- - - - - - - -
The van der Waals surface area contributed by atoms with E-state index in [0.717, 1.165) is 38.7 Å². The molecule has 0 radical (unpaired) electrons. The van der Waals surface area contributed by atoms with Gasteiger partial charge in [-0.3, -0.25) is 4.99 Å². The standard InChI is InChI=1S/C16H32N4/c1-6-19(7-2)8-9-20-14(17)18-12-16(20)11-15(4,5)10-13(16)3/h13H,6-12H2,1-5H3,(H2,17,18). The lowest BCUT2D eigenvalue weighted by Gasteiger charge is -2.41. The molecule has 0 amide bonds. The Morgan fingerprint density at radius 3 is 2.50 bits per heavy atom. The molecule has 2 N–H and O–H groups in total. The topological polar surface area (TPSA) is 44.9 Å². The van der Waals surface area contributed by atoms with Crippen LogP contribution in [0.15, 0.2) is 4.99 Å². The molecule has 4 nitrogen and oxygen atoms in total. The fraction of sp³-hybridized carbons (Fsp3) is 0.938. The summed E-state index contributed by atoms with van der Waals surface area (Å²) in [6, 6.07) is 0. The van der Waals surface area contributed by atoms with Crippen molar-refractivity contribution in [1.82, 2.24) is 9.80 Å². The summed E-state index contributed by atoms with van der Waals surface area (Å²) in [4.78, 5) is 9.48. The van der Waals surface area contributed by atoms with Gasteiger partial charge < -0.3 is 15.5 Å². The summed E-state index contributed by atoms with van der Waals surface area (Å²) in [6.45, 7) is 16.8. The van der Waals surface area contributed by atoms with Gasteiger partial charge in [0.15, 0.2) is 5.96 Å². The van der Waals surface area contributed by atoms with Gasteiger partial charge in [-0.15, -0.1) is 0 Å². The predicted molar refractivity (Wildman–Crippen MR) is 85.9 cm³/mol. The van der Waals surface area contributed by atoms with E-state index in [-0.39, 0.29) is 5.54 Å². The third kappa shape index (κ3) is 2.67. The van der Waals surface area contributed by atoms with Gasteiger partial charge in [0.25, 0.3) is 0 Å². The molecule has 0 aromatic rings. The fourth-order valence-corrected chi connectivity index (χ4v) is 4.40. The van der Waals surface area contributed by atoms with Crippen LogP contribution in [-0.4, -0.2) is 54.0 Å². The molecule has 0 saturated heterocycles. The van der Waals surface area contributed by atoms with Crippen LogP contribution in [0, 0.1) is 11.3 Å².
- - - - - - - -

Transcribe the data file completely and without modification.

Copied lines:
The van der Waals surface area contributed by atoms with E-state index in [0.717, 1.165) is 38.7 Å². The molecule has 0 radical (unpaired) electrons. The van der Waals surface area contributed by atoms with Gasteiger partial charge in [-0.3, -0.25) is 4.99 Å². The standard InChI is InChI=1S/C16H32N4/c1-6-19(7-2)8-9-20-14(17)18-12-16(20)11-15(4,5)10-13(16)3/h13H,6-12H2,1-5H3,(H2,17,18). The lowest BCUT2D eigenvalue weighted by Gasteiger charge is -2.41. The molecule has 0 amide bonds. The Morgan fingerprint density at radius 3 is 2.50 bits per heavy atom. The molecule has 2 N–H and O–H groups in total. The topological polar surface area (TPSA) is 44.9 Å². The van der Waals surface area contributed by atoms with Crippen LogP contribution in [0.15, 0.2) is 4.99 Å². The molecule has 4 nitrogen and oxygen atoms in total. The fraction of sp³-hybridized carbons (Fsp3) is 0.938. The summed E-state index contributed by atoms with van der Waals surface area (Å²) in [6, 6.07) is 0. The van der Waals surface area contributed by atoms with Crippen molar-refractivity contribution in [1.82, 2.24) is 9.80 Å². The summed E-state index contributed by atoms with van der Waals surface area (Å²) in [4.78, 5) is 9.48. The van der Waals surface area contributed by atoms with Gasteiger partial charge < -0.3 is 15.5 Å². The summed E-state index contributed by atoms with van der Waals surface area (Å²) in [6.45, 7) is 16.8. The van der Waals surface area contributed by atoms with Gasteiger partial charge in [0.15, 0.2) is 5.96 Å². The van der Waals surface area contributed by atoms with Gasteiger partial charge in [-0.15, -0.1) is 0 Å². The predicted molar refractivity (Wildman–Crippen MR) is 85.9 cm³/mol. The van der Waals surface area contributed by atoms with E-state index in [-0.39, 0.29) is 5.54 Å². The third kappa shape index (κ3) is 2.67. The van der Waals surface area contributed by atoms with Gasteiger partial charge in [0.25, 0.3) is 0 Å². The molecule has 0 aromatic rings. The fourth-order valence-corrected chi connectivity index (χ4v) is 4.40. The van der Waals surface area contributed by atoms with Crippen LogP contribution in [-0.4, -0.2) is 54.0 Å². The molecule has 0 saturated heterocycles. The van der Waals surface area contributed by atoms with Crippen LogP contribution in [0, 0.1) is 11.3 Å².